>>> Novel Update: Some of you have been asking me about where I am in the novel writing process, so I wanted to let you know: I’ve given my full manuscript to my sister to read. I am awaiting her feedback. I’m being very patient, but it’s very nerve-wracking. In the meantime, I’m focusing on freelancing, blogging, and writing that eBook I promised ya’ll.

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26 comments on “I Falter Only When I Fear To Falter

  1. Daniela says:

    State of flow … true bliss. I am so glad you wrote about it. Fear is paralyzing. Our age, information age is what spreads fear like a wild fire – fear of being left behind, of not knowing, and/or following the latest trend in whatever it is; life, health, writing, gadgets. That has a spill over effect on all aspects of contemporary life. That fear fuels a need to be ‘everywhere’ in the same time. To see and be seen. All the time. Huge number of gadgets has been produced to enable that. I believe it will have detrimental effects on our society. Time will tell.


    • Ollin says:

      I love what you wrote. You have a knack for assessing things, Daniela. I can see that you are a great writer, because great writers are expert observers. I hope you elaborate on this comment on your blog. I’d be curious to read more of your thoughts on what you addressed here.

  2. jess says:

    Thank you for this. I am a habitual and champion meddler. The other side of the coin for me is resisting (which also leads to ‘stuckness’). The timing of this post couldn’t be more perfect for me. I just had a crappy day yesterday and when I woke up this morning, one of the first things I began doing was fearing another day like the one I had yesterday. Until I read your post. 🙂 What’s funny to me is that everything you’ve written here I have come across before. Like background music, my ears heard it but it never really sank in because I was too focused on what I was doing (meddling) at the time. Thank you for this gentle reminder. My intention for today is to flow.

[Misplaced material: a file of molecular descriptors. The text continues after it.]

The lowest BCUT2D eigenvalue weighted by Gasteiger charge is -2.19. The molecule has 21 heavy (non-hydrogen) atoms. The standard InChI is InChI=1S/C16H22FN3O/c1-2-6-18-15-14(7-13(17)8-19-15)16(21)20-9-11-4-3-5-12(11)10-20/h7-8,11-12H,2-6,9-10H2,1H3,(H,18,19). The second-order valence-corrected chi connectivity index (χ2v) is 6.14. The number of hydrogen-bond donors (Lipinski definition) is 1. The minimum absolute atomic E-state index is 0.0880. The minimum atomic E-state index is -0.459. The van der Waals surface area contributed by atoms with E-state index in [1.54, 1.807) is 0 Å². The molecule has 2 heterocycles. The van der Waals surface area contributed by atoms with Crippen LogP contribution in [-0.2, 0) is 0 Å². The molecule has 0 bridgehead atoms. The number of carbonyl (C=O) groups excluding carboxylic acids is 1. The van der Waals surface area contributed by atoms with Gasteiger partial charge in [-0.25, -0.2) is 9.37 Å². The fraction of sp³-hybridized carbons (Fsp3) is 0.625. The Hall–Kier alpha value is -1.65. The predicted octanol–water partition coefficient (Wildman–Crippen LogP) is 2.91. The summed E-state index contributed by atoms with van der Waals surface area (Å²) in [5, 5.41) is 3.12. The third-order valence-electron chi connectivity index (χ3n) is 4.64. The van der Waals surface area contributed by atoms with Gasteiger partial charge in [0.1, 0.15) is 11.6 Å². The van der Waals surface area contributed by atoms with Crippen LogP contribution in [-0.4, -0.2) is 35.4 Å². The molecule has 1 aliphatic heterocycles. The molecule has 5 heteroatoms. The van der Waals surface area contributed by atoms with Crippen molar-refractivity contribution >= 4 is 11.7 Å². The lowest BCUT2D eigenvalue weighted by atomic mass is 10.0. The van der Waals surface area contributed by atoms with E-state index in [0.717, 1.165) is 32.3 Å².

3. This is a lovely post; a good reminder for me as I’m feeling anxious and creating crazy-making scenarios in my head as I look toward a huge transition later this summer. Thank you for this reminder.

  4. I had two thoughts while reading this wonderful post…
    Get out of your own way, and
    We are self-fulfilling prophecies…

  5. Great post. I am busy fearing to falter and faltering badly over a poetry assignement.
    this has helped. thankyou

  6. Rob F. says:

    Snapping fingers, swaying hips and smiling faces!

  7. Virgoan Scribe says:

    A timely lesson relearned – thank you for reminding me to stop worrying about my current piece of work because my worrying and prodding at it is hindering the piece.